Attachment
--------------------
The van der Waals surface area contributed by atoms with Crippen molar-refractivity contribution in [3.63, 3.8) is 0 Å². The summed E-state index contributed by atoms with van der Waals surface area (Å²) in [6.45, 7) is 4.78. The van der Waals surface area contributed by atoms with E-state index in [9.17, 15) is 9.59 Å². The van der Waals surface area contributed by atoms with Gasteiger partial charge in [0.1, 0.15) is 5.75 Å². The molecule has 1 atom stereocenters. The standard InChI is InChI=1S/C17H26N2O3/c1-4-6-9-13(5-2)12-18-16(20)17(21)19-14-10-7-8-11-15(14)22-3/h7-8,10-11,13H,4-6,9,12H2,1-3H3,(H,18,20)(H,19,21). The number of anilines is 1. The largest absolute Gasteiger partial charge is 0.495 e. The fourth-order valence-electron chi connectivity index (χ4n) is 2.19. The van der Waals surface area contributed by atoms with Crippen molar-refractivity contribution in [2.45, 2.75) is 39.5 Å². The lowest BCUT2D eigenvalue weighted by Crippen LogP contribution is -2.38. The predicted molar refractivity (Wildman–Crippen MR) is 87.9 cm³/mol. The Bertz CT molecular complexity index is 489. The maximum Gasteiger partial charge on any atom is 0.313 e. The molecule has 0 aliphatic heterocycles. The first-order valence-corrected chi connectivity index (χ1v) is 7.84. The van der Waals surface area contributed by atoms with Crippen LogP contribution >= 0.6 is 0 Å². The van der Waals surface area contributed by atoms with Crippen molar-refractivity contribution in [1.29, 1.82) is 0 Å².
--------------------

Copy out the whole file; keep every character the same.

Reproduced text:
The van der Waals surface area contributed by atoms with Crippen molar-refractivity contribution in [3.63, 3.8) is 0 Å². The summed E-state index contributed by atoms with van der Waals surface area (Å²) in [6.45, 7) is 4.78. The van der Waals surface area contributed by atoms with E-state index in [9.17, 15) is 9.59 Å². The van der Waals surface area contributed by atoms with Gasteiger partial charge in [0.1, 0.15) is 5.75 Å². The molecule has 1 atom stereocenters. The standard InChI is InChI=1S/C17H26N2O3/c1-4-6-9-13(5-2)12-18-16(20)17(21)19-14-10-7-8-11-15(14)22-3/h7-8,10-11,13H,4-6,9,12H2,1-3H3,(H,18,20)(H,19,21). The number of anilines is 1. The largest absolute Gasteiger partial charge is 0.495 e. The fourth-order valence-electron chi connectivity index (χ4n) is 2.19. The van der Waals surface area contributed by atoms with Crippen molar-refractivity contribution in [2.45, 2.75) is 39.5 Å². The lowest BCUT2D eigenvalue weighted by Crippen LogP contribution is -2.38. The predicted molar refractivity (Wildman–Crippen MR) is 87.9 cm³/mol. The Bertz CT molecular complexity index is 489. The maximum Gasteiger partial charge on any atom is 0.313 e. The molecule has 0 aliphatic heterocycles. The first-order valence-corrected chi connectivity index (χ1v) is 7.84. The van der Waals surface area contributed by atoms with Crippen LogP contribution >= 0.6 is 0 Å². The van der Waals surface area contributed by atoms with Crippen molar-refractivity contribution in [1.29, 1.82) is 0 Å².